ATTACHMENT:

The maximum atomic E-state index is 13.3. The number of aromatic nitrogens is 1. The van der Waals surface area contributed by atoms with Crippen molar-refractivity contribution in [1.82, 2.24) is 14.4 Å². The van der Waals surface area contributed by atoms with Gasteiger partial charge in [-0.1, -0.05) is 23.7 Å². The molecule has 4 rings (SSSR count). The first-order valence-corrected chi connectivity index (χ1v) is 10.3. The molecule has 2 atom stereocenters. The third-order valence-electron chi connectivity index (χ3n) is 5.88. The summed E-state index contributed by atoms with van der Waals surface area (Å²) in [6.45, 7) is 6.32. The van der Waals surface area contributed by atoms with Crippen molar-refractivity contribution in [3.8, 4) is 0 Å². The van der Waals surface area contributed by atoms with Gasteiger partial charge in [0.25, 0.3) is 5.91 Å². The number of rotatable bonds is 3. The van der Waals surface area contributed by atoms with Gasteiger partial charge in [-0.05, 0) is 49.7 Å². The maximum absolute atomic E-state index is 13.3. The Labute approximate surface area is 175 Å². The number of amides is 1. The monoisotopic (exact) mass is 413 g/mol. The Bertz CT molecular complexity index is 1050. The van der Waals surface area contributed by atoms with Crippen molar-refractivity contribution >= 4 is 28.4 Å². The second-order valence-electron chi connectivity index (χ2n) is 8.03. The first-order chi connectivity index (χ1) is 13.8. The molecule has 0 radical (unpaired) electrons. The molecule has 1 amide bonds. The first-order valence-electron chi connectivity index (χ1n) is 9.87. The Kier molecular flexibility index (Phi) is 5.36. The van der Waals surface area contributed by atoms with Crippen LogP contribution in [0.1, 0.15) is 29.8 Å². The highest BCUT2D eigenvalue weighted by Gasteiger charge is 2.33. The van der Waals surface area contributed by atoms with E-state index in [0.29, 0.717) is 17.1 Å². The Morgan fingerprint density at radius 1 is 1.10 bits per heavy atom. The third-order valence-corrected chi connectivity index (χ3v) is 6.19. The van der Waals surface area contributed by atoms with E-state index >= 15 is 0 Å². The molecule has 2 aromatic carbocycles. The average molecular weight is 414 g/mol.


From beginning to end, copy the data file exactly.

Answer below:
The maximum atomic E-state index is 13.3. The number of aromatic nitrogens is 1. The van der Waals surface area contributed by atoms with Crippen molar-refractivity contribution in [1.82, 2.24) is 14.4 Å². The van der Waals surface area contributed by atoms with Gasteiger partial charge in [-0.1, -0.05) is 23.7 Å². The molecule has 4 rings (SSSR count). The first-order valence-corrected chi connectivity index (χ1v) is 10.3. The molecule has 2 atom stereocenters. The third-order valence-electron chi connectivity index (χ3n) is 5.88. The summed E-state index contributed by atoms with van der Waals surface area (Å²) in [6.45, 7) is 6.32. The van der Waals surface area contributed by atoms with Crippen molar-refractivity contribution in [3.8, 4) is 0 Å². The van der Waals surface area contributed by atoms with Gasteiger partial charge in [0.25, 0.3) is 5.91 Å². The number of rotatable bonds is 3. The van der Waals surface area contributed by atoms with Gasteiger partial charge in [-0.05, 0) is 49.7 Å². The maximum absolute atomic E-state index is 13.3. The Labute approximate surface area is 175 Å². The number of amides is 1. The monoisotopic (exact) mass is 413 g/mol. The Bertz CT molecular complexity index is 1050. The van der Waals surface area contributed by atoms with Crippen molar-refractivity contribution >= 4 is 28.4 Å². The second-order valence-electron chi connectivity index (χ2n) is 8.03. The first-order chi connectivity index (χ1) is 13.8. The molecule has 0 radical (unpaired) electrons. The molecule has 1 amide bonds. The first-order valence-electron chi connectivity index (χ1n) is 9.87. The Kier molecular flexibility index (Phi) is 5.36. The van der Waals surface area contributed by atoms with Crippen LogP contribution in [0.1, 0.15) is 29.8 Å². The highest BCUT2D eigenvalue weighted by Gasteiger charge is 2.33. The van der Waals surface area contributed by atoms with E-state index in [0.29, 0.717) is 17.1 Å². The Morgan fingerprint density at radius 1 is 1.10 bits per heavy atom. The third-order valence-corrected chi connectivity index (χ3v) is 6.19. The van der Waals surface area contributed by atoms with E-state index >= 15 is 0 Å². The molecule has 2 aromatic carbocycles. The average molecular weight is 414 g/mol.